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Home » Stories, True and Otherwise

Are We Penn State

Submitted by on November 12, 2011 – 9:33 AM80 Comments

Then it took a week and a half before the graduate assistant was asked to tell his story to Curley and Gary Schultz, who oversaw the Penn State University police department. And then, the grand jury charges, the incident was buried and Sandusky was more or less allowed to maintain his office (though he was supposedly restricted from bringing any children into the building).

This is from one of Joe Posnanski’s’s recent blog entries on the Penn State contretemps. Joe Posnanski, in case you don’t know the name, is a “sportswriter,” but really he’s a writer straight ahead, a very good one who can probably make you care about whatever sport he’s addressing even if you thought you couldn’t. He also has a fun podcast, The Sports Poscast, on which Parks & Rec‘s Michael “Ken Tremendous” Schur frequently guests, but Posnanski hasn’t done many episodes lately because he went to State College, PA to write a book about Joe Paterno. Several times over the last few days, I wondered in passing how he would handle that, how he was doing, whether he was sitting on the edge of the bed and just kind of staring into his lap. I wondered how I would handle that, in his position, having to incorporate ongoing history into a planned biography.

I’ve also wondered how I would have handled the situation that confronted Mike McQueary. As John Scalzi put it in his full-stop excellent piece on the imbroglio, “But here’s the thing: that part of me? The part that understands these actions? That part of me is a fucking coward.” Sugar-free exactitude, that. I would love to tell you that, coming upon a grownup raping a child, in the act, I would grab the nearest heavy object and brandish it and yell at the grownup to get away, and stuff the child into some clothing and drive him to the nearest police precinct. I would love to tell you that; we would all love to tell ourselves that. Everyone’s cape flutters attractively in the breeze of the subjunctive.

What probably would happen instead is that I would back out of the room in horror. Flee, in fact, on tiptoe, to somewhere small and dark, to process the upside-down wrong thing I’d seen. I would murmur out loud over and over again, “Oh my God, holy shit, oh my God, holy shit, what do I do, what do I do, get a grip Sarah D.” and then I think I would force myself to go back to the shower and ask to speak to Sandusky privately, or dial 9-1-1 and then do it, or run to a sightline and spy while quietly dialing…I think I would do that, or something like that. It is not impossible that I would call my dad, though, I have to tell you, primarily because my dad is preternaturally unflappable and has put the brakes on myriad Sarah “NOT WITH A BANG BUT WITH THIS AIRPORT FLAT TIRE”-type tailspins of far less felonious and revolting origin. So, I get that part of it, that the first, visceral instinct is very possibly to go to a parent and say, I don’t want this information and I don’t know what to do with it, it’s too vile and huge, tell me what to do and I’ll go do that and then get extremely drunk.

Understand: getting it is not approving of it or excusing it. The fact that I suspect that, in the same situation, I would freeze in place instead of springing into action does not forgive McQueary for doing the same. (Nor is it me fishing for contradictions, by the way. “Oh, you’d never.” Well, I really hope you’re right and I really hope we never have to find out, and we’re just talking here.) And I get why he vapor-locked and called the old man because the old man has seen some shit and he knows some shit, but the next thing I would do…okay, it’s actually a list. The very next thing I would do is two belts of bourbon in quick succession, followed by the smoking of 76 cigarettes, and then I would go to a police station and walk up to the front desk and say, can I talk to a detective please like right now.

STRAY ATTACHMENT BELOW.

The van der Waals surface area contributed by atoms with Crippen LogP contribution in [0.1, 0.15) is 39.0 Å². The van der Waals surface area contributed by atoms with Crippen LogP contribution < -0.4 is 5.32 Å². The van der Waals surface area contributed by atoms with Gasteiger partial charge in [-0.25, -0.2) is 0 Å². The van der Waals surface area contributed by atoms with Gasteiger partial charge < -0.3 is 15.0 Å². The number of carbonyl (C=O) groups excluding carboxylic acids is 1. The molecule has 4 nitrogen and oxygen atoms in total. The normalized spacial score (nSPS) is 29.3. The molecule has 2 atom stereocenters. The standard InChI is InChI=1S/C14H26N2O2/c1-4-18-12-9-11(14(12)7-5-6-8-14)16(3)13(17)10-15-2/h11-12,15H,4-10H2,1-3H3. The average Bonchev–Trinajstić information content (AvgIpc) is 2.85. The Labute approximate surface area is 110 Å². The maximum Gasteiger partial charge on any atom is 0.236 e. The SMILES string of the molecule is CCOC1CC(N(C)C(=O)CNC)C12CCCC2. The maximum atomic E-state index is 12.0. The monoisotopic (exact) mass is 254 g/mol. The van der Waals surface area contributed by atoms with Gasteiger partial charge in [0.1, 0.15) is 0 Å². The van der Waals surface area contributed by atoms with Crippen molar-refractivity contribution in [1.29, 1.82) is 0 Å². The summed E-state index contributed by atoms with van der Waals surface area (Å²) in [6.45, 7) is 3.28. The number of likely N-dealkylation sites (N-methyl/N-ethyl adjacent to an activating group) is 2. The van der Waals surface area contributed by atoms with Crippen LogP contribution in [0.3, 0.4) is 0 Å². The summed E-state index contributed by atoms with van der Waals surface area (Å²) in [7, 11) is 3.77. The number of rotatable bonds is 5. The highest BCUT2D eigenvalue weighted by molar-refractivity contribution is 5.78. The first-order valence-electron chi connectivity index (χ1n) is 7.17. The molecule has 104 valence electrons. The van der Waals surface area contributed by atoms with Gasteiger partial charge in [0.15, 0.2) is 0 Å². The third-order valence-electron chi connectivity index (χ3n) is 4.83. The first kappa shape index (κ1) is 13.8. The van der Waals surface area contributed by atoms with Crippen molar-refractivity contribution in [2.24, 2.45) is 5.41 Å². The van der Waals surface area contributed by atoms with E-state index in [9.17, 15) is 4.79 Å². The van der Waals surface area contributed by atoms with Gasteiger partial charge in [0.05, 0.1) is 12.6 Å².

McQueary didn’t do that. Nobody did that. This is the one of the things I can’t get past. Let’s roll that Posnanski phrasing again:

Sandusky was more or less allowed to maintain his office (though he was supposedly restricted from bringing any children into the building).

In other words, you don’t have to rape kids at home…but you can’t stay here. We know you do it, but if we don’t see you do it, we won’t have to deal with it, and you can continue your reign of shame in your squalid little basement torture chamber, on your own property, where we can pretend it isn’t happening, and this is where it crosses the line, for me, between “acting cowardly, misguided, and selfish, but ultimately human” and “being a bad person.” I think, in that situation, I would do the wrong thing first, or do something right but in the wrong order, or do it too slowly — but I would do something, something, two minutes later, twenty minutes later, I would do something. From what I can tell from the grand-jury document, nobody at Penn State did anything. Not two minutes later, not twenty minutes later, not two years later.

I can’t get past that, I just can’t. Nobody calls the cops, even with an anonymous tip. (I suppose somebody may have. Reams of information surely exist that the public hasn’t seen. That said, if anyone even tried to curb Sandusky’s…activities, you’d think we’d have heard about it by now.) Nobody notifies the state agency for child services. Nobody noses around or drops hints at the charity. Nobody takes Sandusky aside and tells him to get help or else. Nobody does anything. …Wait: one detective “advises” Sandusky to stop taking showers with kids. “ADVISES.” And: “stop TAKING SHOWERS with kids.” Just stop showering with them? Doing weird shit in the wrestling room at a high school isn’t showering, so that’s fine, no need to report that? Grown men just don’t lie around gazing into the eyes of middle-schoolers on wrestling mats, people! Call a cop! Call a teacher! Call the fucking Green Hornet, whatever! You can’t not know this is deeply wrong, and you can’t just shrug, “…Gross,” and go home to the wife and the dog!